More than a transformative power that turns the spectator into an active agent in the relationship with what is presented, affect is thus the vector through which one can reflect on what really constitutes a psychological link to social and ideological environment. This second level of reception is made possible by a self-questioning of the spontaneous affective response: Why does this sensual environment make me feel calm, uncomfortable, or even scared? Each personal emotional response is the sign of an individually negotiated attachment to psychologically constructed ideas of nature and religion.

If affective response is therefore relational rather than a solid and autonomous sensation3, affective stimulation is particularly appropriate in an exhibition that places relationships and connections between nature and humans at its center, because this relationship is originally and fundamentally affective, blurred by centuries of trying to untangle it from being in communion to objectivation, rationalization, instrumentalization. Being or feeling comes first, then is amplified by meaning. The overwhelming sensual presence is echoed by artistic procedures that make sense in terms of what is at stake in the temple: procedures that signify first on an emotional level, but which can also be interpreted on a discursive level.

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Allegorical superposition of images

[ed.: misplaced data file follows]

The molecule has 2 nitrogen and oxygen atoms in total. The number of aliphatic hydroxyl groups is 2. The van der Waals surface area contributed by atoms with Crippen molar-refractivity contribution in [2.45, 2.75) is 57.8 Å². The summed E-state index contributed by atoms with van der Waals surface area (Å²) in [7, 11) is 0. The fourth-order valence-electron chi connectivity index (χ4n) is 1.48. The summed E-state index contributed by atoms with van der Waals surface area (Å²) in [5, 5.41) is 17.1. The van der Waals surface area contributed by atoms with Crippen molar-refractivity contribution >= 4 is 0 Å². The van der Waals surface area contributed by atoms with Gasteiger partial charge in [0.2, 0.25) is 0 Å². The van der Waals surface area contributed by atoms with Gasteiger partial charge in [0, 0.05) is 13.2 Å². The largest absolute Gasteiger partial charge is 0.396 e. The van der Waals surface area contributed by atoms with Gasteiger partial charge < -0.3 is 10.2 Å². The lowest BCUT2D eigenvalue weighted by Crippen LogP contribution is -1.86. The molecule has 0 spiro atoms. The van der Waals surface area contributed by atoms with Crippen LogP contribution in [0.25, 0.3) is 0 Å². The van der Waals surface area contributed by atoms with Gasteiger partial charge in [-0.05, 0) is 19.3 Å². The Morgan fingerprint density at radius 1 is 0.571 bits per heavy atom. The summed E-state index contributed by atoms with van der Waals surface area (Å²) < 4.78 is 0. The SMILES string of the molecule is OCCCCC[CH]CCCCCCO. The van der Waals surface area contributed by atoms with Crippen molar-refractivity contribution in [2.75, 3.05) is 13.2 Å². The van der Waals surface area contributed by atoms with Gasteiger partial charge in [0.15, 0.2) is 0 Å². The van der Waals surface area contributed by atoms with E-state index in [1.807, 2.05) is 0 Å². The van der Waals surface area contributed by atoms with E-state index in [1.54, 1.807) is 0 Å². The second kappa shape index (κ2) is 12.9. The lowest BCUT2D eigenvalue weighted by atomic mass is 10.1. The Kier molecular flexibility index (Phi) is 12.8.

Each piece of the exhibition features a double image, a transparent superposition of images and objects. They are readings of themselves. More precisely, they carry their own readings: the projection of an animated plant on a corresponding drawing of the same plant will trigger the reading of this representation of nature as inanimate, thus giving rise to the contradiction of a nature morte. Indeed, the pieces do not represent, but add another meaning to each representation, a supplement that triggers reflection in depth, metaphorically and literally: repercussion that echoes endlessly like two mirrors facing each other. Then come superpositions of physical and illusionary screens. The flickering coincidence of a moving projected shadow of a branch and its painted shadow. The cracks of the walls streaking the surface where bended and aligned trees open mysterious perspectives. Each element can be excavated as a sedimentation in depth of layers of meaning. Multiple interpretations prevail on a singular reading. Shifts of vision replace frontal declarations. In a subtle way, the exhibition leads you to lose yourself around the different isles and trouvailles that you come across progressively, as you would in the winding paths of a forest.